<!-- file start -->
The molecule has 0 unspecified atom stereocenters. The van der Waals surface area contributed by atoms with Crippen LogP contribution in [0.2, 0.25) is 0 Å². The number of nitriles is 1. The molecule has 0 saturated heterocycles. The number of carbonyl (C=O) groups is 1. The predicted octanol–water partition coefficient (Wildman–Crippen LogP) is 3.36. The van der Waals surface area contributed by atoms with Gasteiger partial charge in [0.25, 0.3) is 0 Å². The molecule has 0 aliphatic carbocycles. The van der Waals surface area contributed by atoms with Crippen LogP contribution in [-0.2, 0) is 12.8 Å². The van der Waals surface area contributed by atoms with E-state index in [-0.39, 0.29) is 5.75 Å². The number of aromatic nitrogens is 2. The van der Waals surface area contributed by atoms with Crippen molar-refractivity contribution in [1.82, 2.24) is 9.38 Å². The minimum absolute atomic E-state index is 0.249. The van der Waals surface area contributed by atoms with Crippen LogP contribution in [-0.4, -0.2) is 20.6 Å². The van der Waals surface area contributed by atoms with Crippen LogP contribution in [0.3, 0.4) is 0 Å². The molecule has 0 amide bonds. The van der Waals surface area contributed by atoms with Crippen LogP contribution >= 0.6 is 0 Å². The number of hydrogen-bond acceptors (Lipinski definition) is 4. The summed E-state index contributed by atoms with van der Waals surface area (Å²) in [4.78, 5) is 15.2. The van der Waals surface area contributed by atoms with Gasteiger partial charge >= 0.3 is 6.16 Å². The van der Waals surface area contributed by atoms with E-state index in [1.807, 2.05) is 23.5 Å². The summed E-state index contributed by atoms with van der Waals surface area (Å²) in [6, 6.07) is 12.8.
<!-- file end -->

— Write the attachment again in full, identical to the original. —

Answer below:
The molecule has 0 unspecified atom stereocenters. The van der Waals surface area contributed by atoms with Crippen LogP contribution in [0.2, 0.25) is 0 Å². The number of nitriles is 1. The molecule has 0 saturated heterocycles. The number of carbonyl (C=O) groups is 1. The predicted octanol–water partition coefficient (Wildman–Crippen LogP) is 3.36. The van der Waals surface area contributed by atoms with Gasteiger partial charge in [0.25, 0.3) is 0 Å². The molecule has 0 aliphatic carbocycles. The van der Waals surface area contributed by atoms with Crippen LogP contribution in [-0.2, 0) is 12.8 Å². The van der Waals surface area contributed by atoms with E-state index in [-0.39, 0.29) is 5.75 Å². The number of aromatic nitrogens is 2. The van der Waals surface area contributed by atoms with Crippen molar-refractivity contribution in [1.82, 2.24) is 9.38 Å². The minimum absolute atomic E-state index is 0.249. The van der Waals surface area contributed by atoms with Crippen LogP contribution in [-0.4, -0.2) is 20.6 Å². The van der Waals surface area contributed by atoms with Crippen LogP contribution in [0.3, 0.4) is 0 Å². The molecule has 0 amide bonds. The van der Waals surface area contributed by atoms with Crippen LogP contribution >= 0.6 is 0 Å². The number of hydrogen-bond acceptors (Lipinski definition) is 4. The summed E-state index contributed by atoms with van der Waals surface area (Å²) in [4.78, 5) is 15.2. The van der Waals surface area contributed by atoms with Gasteiger partial charge >= 0.3 is 6.16 Å². The van der Waals surface area contributed by atoms with E-state index in [1.807, 2.05) is 23.5 Å². The summed E-state index contributed by atoms with van der Waals surface area (Å²) in [6, 6.07) is 12.8.